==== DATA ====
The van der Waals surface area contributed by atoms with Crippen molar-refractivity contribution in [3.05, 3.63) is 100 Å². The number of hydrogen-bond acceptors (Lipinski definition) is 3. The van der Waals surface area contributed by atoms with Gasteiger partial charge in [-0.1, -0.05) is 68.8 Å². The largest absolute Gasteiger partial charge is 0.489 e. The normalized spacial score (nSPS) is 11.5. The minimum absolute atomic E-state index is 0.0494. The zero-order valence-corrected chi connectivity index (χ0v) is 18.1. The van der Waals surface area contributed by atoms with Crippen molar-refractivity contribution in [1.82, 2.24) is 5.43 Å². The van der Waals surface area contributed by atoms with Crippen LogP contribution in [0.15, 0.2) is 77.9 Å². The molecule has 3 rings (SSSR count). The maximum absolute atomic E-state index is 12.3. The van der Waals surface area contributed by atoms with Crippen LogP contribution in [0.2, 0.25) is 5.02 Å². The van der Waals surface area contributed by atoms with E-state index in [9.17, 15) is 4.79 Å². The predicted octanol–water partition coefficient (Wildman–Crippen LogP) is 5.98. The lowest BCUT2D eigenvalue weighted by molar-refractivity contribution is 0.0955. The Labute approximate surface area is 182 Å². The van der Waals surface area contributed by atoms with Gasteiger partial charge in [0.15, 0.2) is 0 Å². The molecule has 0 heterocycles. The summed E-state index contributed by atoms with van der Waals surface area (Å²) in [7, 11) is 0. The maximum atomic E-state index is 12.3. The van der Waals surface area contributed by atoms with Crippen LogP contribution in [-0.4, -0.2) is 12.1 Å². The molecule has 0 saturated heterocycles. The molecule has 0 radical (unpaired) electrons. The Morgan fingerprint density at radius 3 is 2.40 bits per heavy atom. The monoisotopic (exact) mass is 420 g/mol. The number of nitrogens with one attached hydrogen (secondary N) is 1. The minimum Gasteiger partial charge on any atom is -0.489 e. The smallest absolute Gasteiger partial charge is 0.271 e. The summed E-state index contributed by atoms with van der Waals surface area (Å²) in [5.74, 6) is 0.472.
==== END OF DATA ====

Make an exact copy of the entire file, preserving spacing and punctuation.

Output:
The van der Waals surface area contributed by atoms with Crippen molar-refractivity contribution in [3.05, 3.63) is 100 Å². The number of hydrogen-bond acceptors (Lipinski definition) is 3. The van der Waals surface area contributed by atoms with Gasteiger partial charge in [-0.1, -0.05) is 68.8 Å². The largest absolute Gasteiger partial charge is 0.489 e. The normalized spacial score (nSPS) is 11.5. The minimum absolute atomic E-state index is 0.0494. The zero-order valence-corrected chi connectivity index (χ0v) is 18.1. The van der Waals surface area contributed by atoms with Crippen molar-refractivity contribution in [1.82, 2.24) is 5.43 Å². The van der Waals surface area contributed by atoms with Crippen LogP contribution in [0.15, 0.2) is 77.9 Å². The molecule has 3 rings (SSSR count). The maximum absolute atomic E-state index is 12.3. The van der Waals surface area contributed by atoms with Crippen LogP contribution in [0.2, 0.25) is 5.02 Å². The van der Waals surface area contributed by atoms with E-state index in [9.17, 15) is 4.79 Å². The predicted octanol–water partition coefficient (Wildman–Crippen LogP) is 5.98. The lowest BCUT2D eigenvalue weighted by molar-refractivity contribution is 0.0955. The Labute approximate surface area is 182 Å². The van der Waals surface area contributed by atoms with Gasteiger partial charge in [0.15, 0.2) is 0 Å². The molecule has 0 heterocycles. The summed E-state index contributed by atoms with van der Waals surface area (Å²) in [7, 11) is 0. The maximum atomic E-state index is 12.3. The van der Waals surface area contributed by atoms with Crippen LogP contribution in [-0.4, -0.2) is 12.1 Å². The molecule has 0 saturated heterocycles. The molecule has 0 radical (unpaired) electrons. The Morgan fingerprint density at radius 3 is 2.40 bits per heavy atom. The monoisotopic (exact) mass is 420 g/mol. The number of nitrogens with one attached hydrogen (secondary N) is 1. The minimum Gasteiger partial charge on any atom is -0.489 e. The smallest absolute Gasteiger partial charge is 0.271 e. The summed E-state index contributed by atoms with van der Waals surface area (Å²) in [5.74, 6) is 0.472.